Standing Together Against Rape (STAR) is the only agency within the state of Alaska solely dedicated to addressing the issues of sexual assault. One of the ways they serve is with a 24-hour statewide crisis line. While staff answers the crisis line during regular business hours, volunteers answer it in the evenings, and on weekends and holidays (6,000 hours per year). One such volunteer is Theresa Bartley. Bartley went through STAR’s 45-hour training in the fall of 1994 and, upon completion, began taking shifts on the crisis line. She is still taking regular shifts 5 ½ years later. Last year, alone, she spent nearly 300 hours on the crisis line.
Bartley is a 20-year employee of American Express One. In 1995 and again this year, she was given a unique opportunity. American Express offers its long-time employees a choice of sabbatical options as a reward for their service: either a three-month paid community-involvement sabbatical or a three-month unpaid personal leave sabbatical. Bartley became the first Alaskan in her company to opt for the community-service sabbatical option. She was recognized by the Nineteenth Alaska Legislature for her outstanding volunteer service.
During her 1995 sabbatical Bartley did community presentations, fundraising projects, and general office work. She also developed and implemented a Court Observer program by creating a manual in conjunction with courthouse personnel and organizing volunteers to be available to support victims as their cases went through the criminal justice process. This program helped give STAR a better understanding of the court system, promoted STAR’s visibility and, most importantly reinforced to victims that they did not have to go through the trauma of the legal process alone. During her current sabbatical, Bartley is serving as the assistant to the Volunteer Coordinator.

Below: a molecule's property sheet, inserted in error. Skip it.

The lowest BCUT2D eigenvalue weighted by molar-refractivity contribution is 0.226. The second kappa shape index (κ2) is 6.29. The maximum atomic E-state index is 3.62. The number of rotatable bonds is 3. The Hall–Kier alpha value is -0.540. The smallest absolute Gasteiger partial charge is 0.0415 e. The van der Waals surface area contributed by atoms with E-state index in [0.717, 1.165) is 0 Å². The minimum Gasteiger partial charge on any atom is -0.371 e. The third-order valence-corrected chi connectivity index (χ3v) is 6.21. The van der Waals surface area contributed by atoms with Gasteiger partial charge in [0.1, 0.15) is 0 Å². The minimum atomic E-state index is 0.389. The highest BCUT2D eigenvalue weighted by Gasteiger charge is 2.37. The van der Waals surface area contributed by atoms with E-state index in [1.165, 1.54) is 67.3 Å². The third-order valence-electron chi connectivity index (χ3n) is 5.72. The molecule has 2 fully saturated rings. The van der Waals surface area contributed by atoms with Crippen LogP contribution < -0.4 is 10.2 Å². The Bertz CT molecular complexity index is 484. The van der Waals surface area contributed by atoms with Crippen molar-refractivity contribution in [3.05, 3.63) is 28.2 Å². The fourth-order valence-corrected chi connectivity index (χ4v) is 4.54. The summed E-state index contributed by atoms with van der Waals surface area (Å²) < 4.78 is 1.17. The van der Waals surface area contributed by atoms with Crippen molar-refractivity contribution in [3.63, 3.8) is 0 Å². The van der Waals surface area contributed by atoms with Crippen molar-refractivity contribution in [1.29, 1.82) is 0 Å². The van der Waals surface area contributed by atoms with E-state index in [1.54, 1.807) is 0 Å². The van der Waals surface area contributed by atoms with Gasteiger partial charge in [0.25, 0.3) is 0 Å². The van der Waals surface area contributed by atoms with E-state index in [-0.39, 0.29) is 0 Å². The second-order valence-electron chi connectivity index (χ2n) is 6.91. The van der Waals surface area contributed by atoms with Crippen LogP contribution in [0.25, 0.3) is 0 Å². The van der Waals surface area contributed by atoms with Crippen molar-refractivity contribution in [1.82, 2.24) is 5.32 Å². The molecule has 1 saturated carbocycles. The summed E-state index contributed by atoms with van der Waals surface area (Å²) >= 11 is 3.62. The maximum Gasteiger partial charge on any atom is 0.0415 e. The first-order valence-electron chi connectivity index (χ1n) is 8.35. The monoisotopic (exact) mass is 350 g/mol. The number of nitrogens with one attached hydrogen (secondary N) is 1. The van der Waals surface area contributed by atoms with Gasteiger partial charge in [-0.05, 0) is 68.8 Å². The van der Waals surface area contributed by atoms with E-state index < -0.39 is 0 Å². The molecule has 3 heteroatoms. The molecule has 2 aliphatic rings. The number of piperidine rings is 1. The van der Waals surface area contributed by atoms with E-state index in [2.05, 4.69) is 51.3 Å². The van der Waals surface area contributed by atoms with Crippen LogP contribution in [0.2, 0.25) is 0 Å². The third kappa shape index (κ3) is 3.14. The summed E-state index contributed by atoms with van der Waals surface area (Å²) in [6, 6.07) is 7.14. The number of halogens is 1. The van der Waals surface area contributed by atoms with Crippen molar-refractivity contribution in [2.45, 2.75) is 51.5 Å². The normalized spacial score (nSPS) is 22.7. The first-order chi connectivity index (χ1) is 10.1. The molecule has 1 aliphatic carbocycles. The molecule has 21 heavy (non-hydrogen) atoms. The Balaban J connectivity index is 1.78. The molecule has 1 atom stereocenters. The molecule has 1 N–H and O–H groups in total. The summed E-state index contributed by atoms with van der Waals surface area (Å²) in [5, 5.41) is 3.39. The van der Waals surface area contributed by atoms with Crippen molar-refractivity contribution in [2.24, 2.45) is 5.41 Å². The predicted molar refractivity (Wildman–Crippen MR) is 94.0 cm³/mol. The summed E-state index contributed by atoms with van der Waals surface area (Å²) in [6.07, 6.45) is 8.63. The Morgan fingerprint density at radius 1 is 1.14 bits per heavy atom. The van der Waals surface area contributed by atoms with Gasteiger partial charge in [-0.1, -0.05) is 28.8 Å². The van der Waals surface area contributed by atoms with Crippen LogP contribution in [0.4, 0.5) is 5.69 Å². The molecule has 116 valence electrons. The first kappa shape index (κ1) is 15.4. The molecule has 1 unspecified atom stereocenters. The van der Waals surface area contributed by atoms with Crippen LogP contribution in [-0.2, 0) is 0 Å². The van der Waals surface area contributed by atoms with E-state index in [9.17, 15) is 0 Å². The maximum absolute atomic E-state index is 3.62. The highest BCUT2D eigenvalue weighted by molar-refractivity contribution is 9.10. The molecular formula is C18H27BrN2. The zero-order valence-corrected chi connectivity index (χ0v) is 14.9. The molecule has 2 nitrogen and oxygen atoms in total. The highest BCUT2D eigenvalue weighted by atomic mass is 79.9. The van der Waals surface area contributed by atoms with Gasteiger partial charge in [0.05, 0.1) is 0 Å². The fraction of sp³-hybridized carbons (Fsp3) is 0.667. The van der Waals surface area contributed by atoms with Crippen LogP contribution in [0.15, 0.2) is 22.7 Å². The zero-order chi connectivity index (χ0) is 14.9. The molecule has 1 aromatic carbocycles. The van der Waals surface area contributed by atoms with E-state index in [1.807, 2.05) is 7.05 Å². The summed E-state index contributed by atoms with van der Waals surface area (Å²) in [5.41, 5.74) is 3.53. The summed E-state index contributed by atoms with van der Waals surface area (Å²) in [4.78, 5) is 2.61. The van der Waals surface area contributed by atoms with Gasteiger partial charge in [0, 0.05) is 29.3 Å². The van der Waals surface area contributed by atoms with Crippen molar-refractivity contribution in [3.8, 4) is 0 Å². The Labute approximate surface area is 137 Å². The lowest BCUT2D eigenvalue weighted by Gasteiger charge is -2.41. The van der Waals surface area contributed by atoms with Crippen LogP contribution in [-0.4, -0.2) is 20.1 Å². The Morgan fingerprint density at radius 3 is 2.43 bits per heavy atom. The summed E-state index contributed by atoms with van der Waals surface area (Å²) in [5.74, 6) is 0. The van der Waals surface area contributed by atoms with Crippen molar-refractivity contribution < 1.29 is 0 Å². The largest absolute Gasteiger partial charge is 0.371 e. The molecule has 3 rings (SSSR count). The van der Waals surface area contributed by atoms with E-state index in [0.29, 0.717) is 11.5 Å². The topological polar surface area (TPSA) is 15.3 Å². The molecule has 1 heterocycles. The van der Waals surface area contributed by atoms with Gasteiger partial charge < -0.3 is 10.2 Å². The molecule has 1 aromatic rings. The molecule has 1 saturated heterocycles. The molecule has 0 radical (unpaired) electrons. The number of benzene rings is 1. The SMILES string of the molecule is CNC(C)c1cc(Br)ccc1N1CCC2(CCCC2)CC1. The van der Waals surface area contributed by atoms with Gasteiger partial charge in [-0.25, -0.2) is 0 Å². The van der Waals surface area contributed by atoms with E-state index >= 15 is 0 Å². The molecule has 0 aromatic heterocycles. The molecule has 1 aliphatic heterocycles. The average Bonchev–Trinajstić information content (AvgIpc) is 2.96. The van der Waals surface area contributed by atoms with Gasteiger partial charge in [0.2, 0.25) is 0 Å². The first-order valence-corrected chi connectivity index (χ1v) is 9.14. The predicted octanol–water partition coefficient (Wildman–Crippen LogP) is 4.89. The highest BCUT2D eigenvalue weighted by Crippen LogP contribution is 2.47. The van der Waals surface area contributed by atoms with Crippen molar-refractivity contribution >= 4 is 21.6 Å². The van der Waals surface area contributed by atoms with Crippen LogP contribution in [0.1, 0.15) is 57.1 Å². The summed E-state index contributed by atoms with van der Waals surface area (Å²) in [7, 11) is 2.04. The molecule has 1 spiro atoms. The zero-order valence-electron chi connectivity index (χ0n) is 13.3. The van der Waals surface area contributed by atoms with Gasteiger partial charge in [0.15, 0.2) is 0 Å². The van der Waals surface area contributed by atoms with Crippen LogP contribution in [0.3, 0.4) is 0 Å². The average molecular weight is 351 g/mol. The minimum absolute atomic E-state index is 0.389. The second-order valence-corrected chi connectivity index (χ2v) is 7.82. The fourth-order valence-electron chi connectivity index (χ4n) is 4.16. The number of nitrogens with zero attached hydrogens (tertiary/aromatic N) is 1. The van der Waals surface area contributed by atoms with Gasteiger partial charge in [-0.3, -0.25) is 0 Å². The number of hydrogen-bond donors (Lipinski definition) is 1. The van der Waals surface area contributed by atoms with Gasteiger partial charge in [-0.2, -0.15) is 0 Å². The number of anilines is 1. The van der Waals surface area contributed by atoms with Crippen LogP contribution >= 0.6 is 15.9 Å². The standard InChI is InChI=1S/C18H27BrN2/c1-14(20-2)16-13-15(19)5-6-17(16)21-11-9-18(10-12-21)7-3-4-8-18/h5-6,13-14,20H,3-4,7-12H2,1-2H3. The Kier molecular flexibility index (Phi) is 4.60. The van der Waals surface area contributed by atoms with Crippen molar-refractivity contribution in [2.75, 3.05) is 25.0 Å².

Three years ago, STAR received a grant to go to seven rural Alaska sites to train local agencies to comprehensively respond to victims of sexual assault in their communities. STAR staff served as site coordinators for the Rural Sexual Assault Training. When there were 2 empty slots, a STAR intern was offered one of those slots and Bartley the other. Bartley took the opportunity for a unique 2½-day training where she helped with logistics.
Theresa Bartley continues to be a valuable asset to STAR. She continues to take crisis line shifts (she is particularly appreciated for her willingness to take extra shifts, as well as short-notice shifts), participate in fundraising events and assist during the training of new crisis line volunteers. “The dedication and commitment she has shown to STAR and to victims of sexual assault can be a lesson to all of us who work or volunteer in service of others – it is tireless and always done with an enthusiastic smile,” remarked Debbie LaFleiche, Volunteer Coordinator, STAR.